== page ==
Trust Protects Autistic Children

By Wesley E. Wright and Molly Dear Abshire, as published in the Houston Chronicle Senior Living Section on April 17, 2013

The Autism Society designates April as Autism Awareness Month to highlight the growing need for concern and awareness of the complex developmental disability called autism. One in 88 children in America is diagnosed with autism. Though children don't outgrow autism, it is treatable with early diagnosis and intervention.

Caring for a child with autism can be overwhelming emotionally, physically and financially. Estimates for the lifetime costs of caring for an autistic child ranges from $3.5 million to $5 million.

For children with developmental disabilities Medicaid benefits are an absolute life saver, but it's often not enough to cover expenses associated with raising an autistic child. The deficit could hinder the child's quality of life.

When someone considers giving money to an autistic child, whether in the giver's lifetime or when they pass away, it must be done in such a way that won't jeopardize the child's eligibility for public benefits.

One way this can be accomplished is to establish a special needs trust or SNT, which allows, for instance, a grandparent to make a penalty-free transfer of assets to his or her grandchild without risking the child's Medicaid coverage.

Some SNTs include self-settled trusts and third-party settled trusts. The first type of SNT is created with the beneficiary's own funds, such as with a personal injury award. The second type is created with funds from a third party, like a gift in trust from grandparents, or via a trust in a Will.

The goal of an SNT isn't to supersede public benefits. For example, an SNT doesn't provide for basics like food, shelter and medical costs that are covered by Medicaid. It is meant to supplement the costs of care of an individual with special needs, sometimes called "extras." These include:

  • Medical needs not covered by Medicaid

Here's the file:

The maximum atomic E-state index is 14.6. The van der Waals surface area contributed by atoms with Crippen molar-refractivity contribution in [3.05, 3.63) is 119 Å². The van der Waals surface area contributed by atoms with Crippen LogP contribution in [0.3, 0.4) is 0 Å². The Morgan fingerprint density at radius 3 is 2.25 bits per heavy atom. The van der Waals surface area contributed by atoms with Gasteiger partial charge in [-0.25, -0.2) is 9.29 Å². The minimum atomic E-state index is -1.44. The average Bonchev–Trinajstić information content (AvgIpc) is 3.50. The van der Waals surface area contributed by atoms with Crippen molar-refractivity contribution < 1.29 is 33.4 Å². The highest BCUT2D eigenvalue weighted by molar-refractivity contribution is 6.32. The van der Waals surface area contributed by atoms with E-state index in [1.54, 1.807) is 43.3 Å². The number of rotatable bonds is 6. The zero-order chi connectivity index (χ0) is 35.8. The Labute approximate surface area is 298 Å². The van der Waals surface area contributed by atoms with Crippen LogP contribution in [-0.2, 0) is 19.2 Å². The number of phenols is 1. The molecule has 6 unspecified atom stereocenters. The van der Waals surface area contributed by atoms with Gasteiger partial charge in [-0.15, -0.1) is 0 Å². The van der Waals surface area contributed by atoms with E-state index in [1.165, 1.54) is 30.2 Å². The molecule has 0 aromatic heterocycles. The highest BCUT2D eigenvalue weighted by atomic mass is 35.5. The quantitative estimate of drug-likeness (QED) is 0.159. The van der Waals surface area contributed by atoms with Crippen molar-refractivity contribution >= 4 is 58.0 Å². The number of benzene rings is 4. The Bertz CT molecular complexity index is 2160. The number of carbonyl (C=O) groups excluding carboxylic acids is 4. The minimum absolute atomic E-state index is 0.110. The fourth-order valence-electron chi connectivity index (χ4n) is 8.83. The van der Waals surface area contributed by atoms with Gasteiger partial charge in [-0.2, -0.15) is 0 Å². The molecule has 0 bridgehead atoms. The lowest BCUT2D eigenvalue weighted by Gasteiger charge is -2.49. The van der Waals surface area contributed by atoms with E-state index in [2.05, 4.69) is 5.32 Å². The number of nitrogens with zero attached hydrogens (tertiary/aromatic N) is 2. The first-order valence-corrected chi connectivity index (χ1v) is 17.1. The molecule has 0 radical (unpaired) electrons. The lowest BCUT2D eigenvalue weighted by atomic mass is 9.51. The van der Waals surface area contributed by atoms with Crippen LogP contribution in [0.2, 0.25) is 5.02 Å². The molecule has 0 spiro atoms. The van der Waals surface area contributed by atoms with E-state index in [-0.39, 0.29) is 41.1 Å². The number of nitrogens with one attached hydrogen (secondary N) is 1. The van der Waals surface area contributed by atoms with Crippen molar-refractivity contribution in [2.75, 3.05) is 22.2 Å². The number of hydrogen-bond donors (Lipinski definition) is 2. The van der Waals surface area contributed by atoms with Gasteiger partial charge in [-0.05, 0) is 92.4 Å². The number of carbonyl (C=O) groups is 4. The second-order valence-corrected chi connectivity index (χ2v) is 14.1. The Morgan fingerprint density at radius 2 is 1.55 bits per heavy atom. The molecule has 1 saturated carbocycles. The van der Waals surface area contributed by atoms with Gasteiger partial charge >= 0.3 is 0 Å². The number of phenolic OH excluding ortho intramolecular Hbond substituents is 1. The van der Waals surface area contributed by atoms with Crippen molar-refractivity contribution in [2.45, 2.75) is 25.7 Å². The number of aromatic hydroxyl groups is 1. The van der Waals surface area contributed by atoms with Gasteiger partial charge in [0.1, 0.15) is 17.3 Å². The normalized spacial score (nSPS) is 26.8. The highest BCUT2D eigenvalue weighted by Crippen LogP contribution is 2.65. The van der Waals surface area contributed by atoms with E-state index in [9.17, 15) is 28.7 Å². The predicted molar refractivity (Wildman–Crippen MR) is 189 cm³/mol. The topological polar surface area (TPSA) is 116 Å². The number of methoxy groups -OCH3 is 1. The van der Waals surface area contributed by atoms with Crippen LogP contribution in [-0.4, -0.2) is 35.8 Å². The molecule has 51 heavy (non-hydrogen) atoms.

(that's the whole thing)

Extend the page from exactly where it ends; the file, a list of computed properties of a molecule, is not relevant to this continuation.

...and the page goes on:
• Education
  • Trips/vacations
  • Social needs
  • Recreational activities – such as therapeutic equestrian program
  • Clothing/shoes

When an autistic child meets all of the requirements for Medicaid except for having too much in the way of assets and income, an elder law attorney can help the individual by establishing a special needs trust.

It's important to understand how an SNT works to improve the quality of life of a disabled person while maintaining vital government benefits.

For example, an SNT is counted as a resource if the beneficiary can revoke the trust or demand a distribution, or if the trustee can make distributions to the beneficiary and the beneficiary's own assets are in the trust.

Testamentary SNTs are created during the lifetime of, say, the child's grandparents, who wish to leave an inheritance to the grandchild when they die. A grandparent should prepare a Will including a trust, conforming to the state laws where the child resides, but that's not set up or funded until the grantor (grandparent) passes away.

Another type of trust that shelters and protects assets in order to maintain public benefits is referred to as an intervivos SNT. This trust allows other family members besides the parents to leave money for the benefit of the child upon their death without the additional cost of including an SNT in their own Wills.

The complexities of creating the right SNT and maintaining one as trustee for a disabled child can be overwhelming. It's wise to seek the advice of an experienced elder law attorney to help you with the difficult aspects of drafting SNTs.